Forum for Science, Industry and Business

Sponsored by:     3M 
Search our Site:

 

Even Canadian rocks are different

29.03.2011
Sedimentary differences on either side of border date back 120 million years

Canadians have always seen themselves as separate and distinct from their American neighbours to the south, and now they have geological proof.

New research published in April's edition of Geology shows that rock formations roughly along the same political boundary as the two North American countries formed as early as 120 million years ago.

Dr. Andrew Leier, of the Department of Geoscience at the University of Calgary, set out to prove what he thought was the obvious: because the mountains are continuous between the U.S. and Canada, the ancient river systems that flowed from these uplands were likely interconnected. In other words, during Cretaceous Period,120 million years ago, rivers should have flowed north and south between the countries, paying no mind to the modern day political border.

"I thought that I could easily show that in my research," says Leier who published a paper in Geology with co-author Dr. George Gehrels at the University of Arizona and, Leier adds, a lot of help from Cassandra Frosini, an undergraduate in geoscience at the University of Calgary.

But Leier was wrong. "I was surprised to learn the opposite, in fact, was true," he says.

A tiny piece of sediment found in sandstone called zircon helped the researchers locate where the sediments had originally formed. Knowing its current location, Leier was able to determine just how far the rivers moved it and the direction from which it came.

During the Cretaceous Period, mountains were being created all along western North America, in both Canada and the United States.

"I thought the sediment transported by ancient rivers in Montana and Utah would flow out of the mountain ranges and then north into Alberta. This is similar with how the Ganges River runs parallel to the Himalayas. Our research shows this wasn't the case," says Leier.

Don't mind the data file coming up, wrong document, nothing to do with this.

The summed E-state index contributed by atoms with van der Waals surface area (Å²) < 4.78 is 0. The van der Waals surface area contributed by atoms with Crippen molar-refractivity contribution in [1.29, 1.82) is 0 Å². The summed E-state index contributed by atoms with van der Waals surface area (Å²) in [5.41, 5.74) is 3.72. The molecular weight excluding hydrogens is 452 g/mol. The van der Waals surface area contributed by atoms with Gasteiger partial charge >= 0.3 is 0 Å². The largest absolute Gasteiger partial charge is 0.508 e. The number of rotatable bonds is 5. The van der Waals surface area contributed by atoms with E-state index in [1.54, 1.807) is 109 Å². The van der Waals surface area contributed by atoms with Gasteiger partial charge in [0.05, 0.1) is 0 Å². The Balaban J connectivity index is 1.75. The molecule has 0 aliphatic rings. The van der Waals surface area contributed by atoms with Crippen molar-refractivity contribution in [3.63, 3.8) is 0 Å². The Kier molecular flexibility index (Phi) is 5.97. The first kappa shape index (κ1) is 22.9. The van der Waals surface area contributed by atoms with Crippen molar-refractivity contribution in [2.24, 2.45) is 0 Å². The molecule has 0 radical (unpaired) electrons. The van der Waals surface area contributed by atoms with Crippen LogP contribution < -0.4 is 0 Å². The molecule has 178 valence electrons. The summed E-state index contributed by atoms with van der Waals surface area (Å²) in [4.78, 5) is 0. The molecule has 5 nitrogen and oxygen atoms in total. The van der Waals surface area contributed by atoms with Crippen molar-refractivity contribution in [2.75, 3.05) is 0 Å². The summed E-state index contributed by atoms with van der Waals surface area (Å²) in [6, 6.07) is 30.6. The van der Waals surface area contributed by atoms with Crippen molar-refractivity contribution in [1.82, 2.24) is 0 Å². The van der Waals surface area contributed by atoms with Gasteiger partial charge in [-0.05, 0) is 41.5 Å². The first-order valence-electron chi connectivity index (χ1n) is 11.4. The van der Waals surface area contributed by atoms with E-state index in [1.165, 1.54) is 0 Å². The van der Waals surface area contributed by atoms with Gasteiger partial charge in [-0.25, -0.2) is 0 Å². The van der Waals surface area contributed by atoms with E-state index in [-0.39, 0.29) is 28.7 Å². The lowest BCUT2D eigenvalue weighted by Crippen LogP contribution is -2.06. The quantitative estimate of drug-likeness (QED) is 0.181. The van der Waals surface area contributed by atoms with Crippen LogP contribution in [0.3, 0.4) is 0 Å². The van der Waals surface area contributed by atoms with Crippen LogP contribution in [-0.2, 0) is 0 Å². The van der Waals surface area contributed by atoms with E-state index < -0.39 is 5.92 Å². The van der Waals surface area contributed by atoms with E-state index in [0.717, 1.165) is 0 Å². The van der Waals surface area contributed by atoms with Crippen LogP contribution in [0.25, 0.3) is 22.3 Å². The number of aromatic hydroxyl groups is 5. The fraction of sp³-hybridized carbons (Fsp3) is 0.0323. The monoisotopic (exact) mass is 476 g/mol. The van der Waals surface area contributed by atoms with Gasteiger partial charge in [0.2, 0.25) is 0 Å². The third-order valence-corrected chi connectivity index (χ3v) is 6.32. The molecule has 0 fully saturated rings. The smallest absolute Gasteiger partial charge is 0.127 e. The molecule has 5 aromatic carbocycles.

Leier and Gehrels used recently developed laser-based techniques to reconstruct the origin of individual sand grains that were deposited during this period in western North America. This technique has applications to the petroleum industry as well, where it can be used to aide in determining drilling locations.

Researchers found slightly different rocks, when eroded, produced slightly different zircons.

"Cretaceous sediment in the United States have a clear American signature; whereas those in the Canadian Rockies have a different and definable Canadian signature," says Leier.

"The demarcation is pretty much coincidental with the modern day border."

Also the implication of the data suggests that the rivers that flowed west to east from the mountains in the United States stayed in the United States, and those in Canada stayed in Canada.

"In other words, there is no evidence that rivers in western North America were crossing what is today the border," says Leier.

The paper, Continental-scale detrital zircon provenance signatures in Lower Cretaceous strata, western North America, published in Geology is by Andrew Leier, Department of Geoscience, University of Calgary and George Gehrels, Department of Geosciences, University of Arizona.

Leanne Yohemas | EurekAlert!
Further information:
http://www.ucalgary.ca

More articles from Earth Sciences:

nachricht Devils Hole: Ancient Traces of Climate History
24.05.2017 | Universität Innsbruck